Girl Power! If you remember this quintet, then you remember the sugar-pop anthems they brought to us at the turn of the century. “Buffy the Vampire Slayer” was capturing a cult following at the same time, a slightly-built teen tracking down and eliminating vampires in Sunnydale, California.
The term used to summarize this movement was Girl Power! Young girls were taking charge, charting their own paths. They weren’t going to be pushed around anymore–they were empowered! Empowerment was about motivation, about purpose, about action.
When we use the term empowerment in the corporate world, it often is a word that is more about rhetoric and fear than it is about a progressive approach. Why do executives talk about empowerment but fear it?
Managers associate empowerment with the loosing of authority and the losing of control. They close their eyes tightly and see visions of Spice Girls and Spice Boys running amok, making crazy decisions with no oversight.
When it comes to managing the salesforce, too often we err on the side of micromanagement and control, especially in times of difficulty. Senior management asks for more reporting. Pricing decisions move away from the frontline and into headquarters. Customers figure out that working around their salesperson is the best way to get their own way.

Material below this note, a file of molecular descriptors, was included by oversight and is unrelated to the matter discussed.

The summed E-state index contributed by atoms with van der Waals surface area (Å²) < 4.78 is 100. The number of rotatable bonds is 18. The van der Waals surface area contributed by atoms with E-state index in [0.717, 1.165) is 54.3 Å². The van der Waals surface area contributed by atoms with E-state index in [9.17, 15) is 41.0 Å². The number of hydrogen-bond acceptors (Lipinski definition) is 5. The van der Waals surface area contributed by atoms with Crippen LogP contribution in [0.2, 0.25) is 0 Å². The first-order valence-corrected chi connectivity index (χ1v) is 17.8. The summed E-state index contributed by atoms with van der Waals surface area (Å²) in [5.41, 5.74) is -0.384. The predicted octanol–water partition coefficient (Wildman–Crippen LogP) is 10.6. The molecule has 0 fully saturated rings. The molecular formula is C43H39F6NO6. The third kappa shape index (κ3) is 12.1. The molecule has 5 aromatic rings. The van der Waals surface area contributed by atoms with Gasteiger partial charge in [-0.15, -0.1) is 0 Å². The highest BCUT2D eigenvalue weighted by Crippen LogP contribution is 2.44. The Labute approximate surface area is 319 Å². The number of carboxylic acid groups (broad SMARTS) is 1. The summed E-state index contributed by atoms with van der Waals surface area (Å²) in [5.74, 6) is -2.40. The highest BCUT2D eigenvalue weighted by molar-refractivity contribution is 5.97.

The ideal empowered sales force is one where sales management and executives spend their time being close in support of the frontline rather than demanding more from them.
Management focuses on the key aspects of empowerment: empowering the sales force with data and information, with relevant skills and tools, and with feedback and coaching. This requires a closeness to the field from management and support organizations where common challenges are quickly identified and prioritized, where salespeople are coached up after quick mistakes rather than punished.
Empowerment is not for the faint of heart. It is PhD level Sales Management, to give up a portion of control while giving more to those serving the customer and driving the business.
Want to know where your business is on the empowerment scale? Fly to Madrid, Newcastle, Shanghai, or Cleveland. Ride with a salesperson, speak with customers offline. Ask them how many times their salesperson can quickly help them and how often they have to go back to someone else within your company to make a decision.
Then ask how well your competitors do this.